Accepting Payment Outside of Upwork

Sometimes, a client will ask to pay you outside of Upwork.

Not only this a serious breach of Upwork terms (and could end up getting your account suspended), but it’s also extremely risky for you, the freelancer.

For one, the client could have no intention of ever paying you for your services. And without a contract on Upwork, you have no leg to stand on.

Secondly, even if they do decide to pay you… you may be subject to a chargeback later down the line. Something that happened to me before I started using Upwork (and actually lost me close to $1,000).

Lewis' Note
I know a lot of people are still sore about the 20% fee Upwork put in place back in June, but trust me when I say moving clients off the platform is not the answer.

Handling Payments the Right Way

Now we get into the perhaps the most important part of this post - making sure you actually get paid for your time.

Now, I’ll be honest, you’re never going to guarantee payment 100% of the time. There are other variables at play and I will get into those.

The goal of this section is to help you minimise loss. Both from a time and financial standpoint.

Fixed Price Contracts

Fixed-price contracts on Upwork use Escrow to ensure payment protection for both client and freelancer.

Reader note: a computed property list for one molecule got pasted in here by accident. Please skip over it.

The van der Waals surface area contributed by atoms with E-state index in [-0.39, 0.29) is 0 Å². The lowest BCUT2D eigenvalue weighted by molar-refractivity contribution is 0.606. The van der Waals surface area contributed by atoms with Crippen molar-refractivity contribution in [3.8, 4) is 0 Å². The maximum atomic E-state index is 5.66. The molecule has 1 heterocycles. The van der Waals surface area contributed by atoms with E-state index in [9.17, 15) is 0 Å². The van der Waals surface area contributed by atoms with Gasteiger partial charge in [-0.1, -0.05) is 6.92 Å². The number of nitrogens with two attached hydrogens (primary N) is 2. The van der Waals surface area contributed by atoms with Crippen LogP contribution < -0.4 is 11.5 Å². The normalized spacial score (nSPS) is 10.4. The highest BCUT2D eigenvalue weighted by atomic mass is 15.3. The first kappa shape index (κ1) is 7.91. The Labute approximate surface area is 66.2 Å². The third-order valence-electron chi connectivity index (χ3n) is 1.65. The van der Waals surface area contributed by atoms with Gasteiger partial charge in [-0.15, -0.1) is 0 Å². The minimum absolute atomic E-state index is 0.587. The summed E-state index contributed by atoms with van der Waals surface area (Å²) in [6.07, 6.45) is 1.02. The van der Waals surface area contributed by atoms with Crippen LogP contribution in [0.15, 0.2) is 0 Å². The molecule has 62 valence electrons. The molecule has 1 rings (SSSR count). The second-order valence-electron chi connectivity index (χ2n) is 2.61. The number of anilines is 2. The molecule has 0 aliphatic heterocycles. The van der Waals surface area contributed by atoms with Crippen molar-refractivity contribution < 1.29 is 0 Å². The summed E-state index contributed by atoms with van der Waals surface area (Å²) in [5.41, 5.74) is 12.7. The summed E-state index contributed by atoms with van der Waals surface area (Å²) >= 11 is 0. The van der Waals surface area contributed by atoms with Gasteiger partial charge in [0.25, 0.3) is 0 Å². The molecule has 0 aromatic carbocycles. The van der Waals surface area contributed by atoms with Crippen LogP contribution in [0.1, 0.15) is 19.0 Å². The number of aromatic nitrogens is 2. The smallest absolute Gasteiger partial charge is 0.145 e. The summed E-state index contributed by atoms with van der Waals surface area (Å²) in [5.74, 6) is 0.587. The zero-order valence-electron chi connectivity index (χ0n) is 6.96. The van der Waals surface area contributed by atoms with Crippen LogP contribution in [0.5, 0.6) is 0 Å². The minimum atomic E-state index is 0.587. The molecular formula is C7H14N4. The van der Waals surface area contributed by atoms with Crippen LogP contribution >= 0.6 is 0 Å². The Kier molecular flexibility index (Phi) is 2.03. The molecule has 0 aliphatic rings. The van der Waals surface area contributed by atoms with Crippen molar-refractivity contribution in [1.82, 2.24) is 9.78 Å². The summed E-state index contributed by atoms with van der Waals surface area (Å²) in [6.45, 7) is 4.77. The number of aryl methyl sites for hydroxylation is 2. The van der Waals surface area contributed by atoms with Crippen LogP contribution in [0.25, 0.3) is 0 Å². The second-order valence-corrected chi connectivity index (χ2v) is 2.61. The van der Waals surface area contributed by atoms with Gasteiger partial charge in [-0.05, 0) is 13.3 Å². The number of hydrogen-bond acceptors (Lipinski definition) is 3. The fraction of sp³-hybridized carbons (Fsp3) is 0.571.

It works by setting up pre-funded milestones for various stages of the project (usually before the project begins).

For example, if the project was to write copy for 5 web pages, you can ask your client to break that into 5 milestones. Each time you complete 1 page, you request milestone approval.

Here’s a screenshot of me using milestones with a past client:

Not only does this minimise your time-loss if the project goes tits up, but getting paid at certain intervals means you can withdraw your earnings sooner.

If you’re not leveraging milestones for fixed-price contracts, you’re placing a lot of unnecessary risk on your shoulders.

Lewis' Note
If you request approval for a milestone and the client disappears from the face of the earth, Upwork will automatically approve it after 14 days. (This has saved me on more than one occasion)